Donald Glover reading a piece of paper and Maya Erskine looking at a laptop in Mr and Mrs Smith
Donald Glover and Maya Erskine in Mr & Mrs Smith. David Lee/Prime Video

Whatever the origination of this take on the concept, it works.

Glover, showrunner Francesca Sloane and their team of writers use the series to examine the very concept of marriage and partnership - the early exciting days, the gradual emergence of conflict and the push and pull between your devotion and duty to one another, when up against your own individualism.

There are spy thrills, for sure, but they're largely used to expound upon this initial concept, and introduce literal high stakes to an emotional pressure cooker. Of course, this is all in a situation where they literally can't leave one another...

The premise is solid and innately funny, but it only truly works because it has two incredibly gifted performers at its centre, who have a whole lot of chemistry with one another.

Glover is impressive - charming, funny, an effortless leading man who never takes the easy choice and is always surprising. But, of course, we already knew he would be.

Donald Glover and Maya Erskine in Mr and Mrs Smith sitting on a bench in a park
Donald Glover and Maya Erskine in Mr & Mrs Smith. David Lee/Prime Video

The breakout is Erskine, who has already proven herself in series such as PEN15, Betas and Obi-Wan Kenobi, but here gets a chance to reach a new audience, and excels in the complex role.

Her Jane is more hard-edged and practical than John, but doesn't fall into stereotypes and clichés. We learn more about both of them as the season progresses, and Erskine believably and comprehensively sells us on every new shade of her character, while also proving to be an engaging action star.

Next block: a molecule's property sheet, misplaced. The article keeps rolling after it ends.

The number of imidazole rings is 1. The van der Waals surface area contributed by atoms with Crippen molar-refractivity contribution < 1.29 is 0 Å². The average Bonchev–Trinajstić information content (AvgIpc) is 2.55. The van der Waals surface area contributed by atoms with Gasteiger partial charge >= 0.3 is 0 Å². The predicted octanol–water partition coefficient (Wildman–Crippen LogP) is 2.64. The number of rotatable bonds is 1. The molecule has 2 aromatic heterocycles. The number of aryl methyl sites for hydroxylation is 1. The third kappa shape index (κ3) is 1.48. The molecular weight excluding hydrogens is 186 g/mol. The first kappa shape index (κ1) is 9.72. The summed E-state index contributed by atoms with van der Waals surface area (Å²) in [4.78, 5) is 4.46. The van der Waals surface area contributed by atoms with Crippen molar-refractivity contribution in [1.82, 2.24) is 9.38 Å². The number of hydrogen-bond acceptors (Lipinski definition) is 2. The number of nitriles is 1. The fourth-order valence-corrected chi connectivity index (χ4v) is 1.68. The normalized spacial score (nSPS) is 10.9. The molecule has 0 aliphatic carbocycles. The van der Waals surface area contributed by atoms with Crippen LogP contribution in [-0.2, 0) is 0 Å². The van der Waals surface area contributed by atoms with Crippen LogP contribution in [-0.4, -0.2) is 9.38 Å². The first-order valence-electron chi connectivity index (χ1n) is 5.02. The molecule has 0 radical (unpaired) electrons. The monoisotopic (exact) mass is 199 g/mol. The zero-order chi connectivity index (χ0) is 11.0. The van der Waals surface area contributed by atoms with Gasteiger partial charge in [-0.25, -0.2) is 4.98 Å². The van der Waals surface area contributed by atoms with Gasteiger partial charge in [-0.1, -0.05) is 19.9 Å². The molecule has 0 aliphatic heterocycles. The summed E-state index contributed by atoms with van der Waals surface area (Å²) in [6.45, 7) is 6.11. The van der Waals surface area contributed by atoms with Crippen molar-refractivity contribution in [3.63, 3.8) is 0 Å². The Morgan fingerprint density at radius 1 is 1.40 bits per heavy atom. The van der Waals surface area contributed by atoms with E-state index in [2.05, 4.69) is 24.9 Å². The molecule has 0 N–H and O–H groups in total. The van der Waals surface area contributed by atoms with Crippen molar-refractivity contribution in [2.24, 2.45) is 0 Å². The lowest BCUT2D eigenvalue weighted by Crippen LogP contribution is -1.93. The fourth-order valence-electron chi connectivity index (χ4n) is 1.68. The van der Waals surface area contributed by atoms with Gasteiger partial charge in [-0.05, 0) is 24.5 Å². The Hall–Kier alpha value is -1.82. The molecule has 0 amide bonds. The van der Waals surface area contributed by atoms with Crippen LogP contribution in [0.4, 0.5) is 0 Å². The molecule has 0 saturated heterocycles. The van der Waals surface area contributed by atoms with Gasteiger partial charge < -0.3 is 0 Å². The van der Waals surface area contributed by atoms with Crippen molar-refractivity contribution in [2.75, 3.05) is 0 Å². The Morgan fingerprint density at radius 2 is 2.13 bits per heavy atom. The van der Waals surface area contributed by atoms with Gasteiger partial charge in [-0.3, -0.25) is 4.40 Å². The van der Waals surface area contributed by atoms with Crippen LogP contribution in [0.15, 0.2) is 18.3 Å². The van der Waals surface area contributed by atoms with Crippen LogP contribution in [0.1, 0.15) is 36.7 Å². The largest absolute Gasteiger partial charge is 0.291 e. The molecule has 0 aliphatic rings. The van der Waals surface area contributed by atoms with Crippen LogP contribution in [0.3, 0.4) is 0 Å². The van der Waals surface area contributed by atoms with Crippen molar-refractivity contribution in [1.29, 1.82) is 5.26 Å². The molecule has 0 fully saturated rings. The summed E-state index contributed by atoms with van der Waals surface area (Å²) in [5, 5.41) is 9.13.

Some of the best scenes across the season are made up of the two of them talking. Whether they're falling for one another, bickering, completing a mission or simply bouncing off each other's energy, they are electric and often hilarious to watch - even if their open air discussions mean they are two of the least covert spies ever put to screen.

The action, the locations and visual style of the series are all also impressive and engaging, but smartly they do tend to play a supporting role to the exploration of the central characters and their relationship, and they aren't the things you first recall when thinking back on an episode.

Maya Erskine holds a rifle in a scene from Mr & Mrs Smith
Maya Erskine stars in Mr & Mrs Smith. David Lee/Prime Video

Meanwhile, the rest of the cast is populated with a who's who of A-listers and acting talent, from Alexander Skarsgård to Sarah Paulson, Sharon Horgan to Ron Perlman.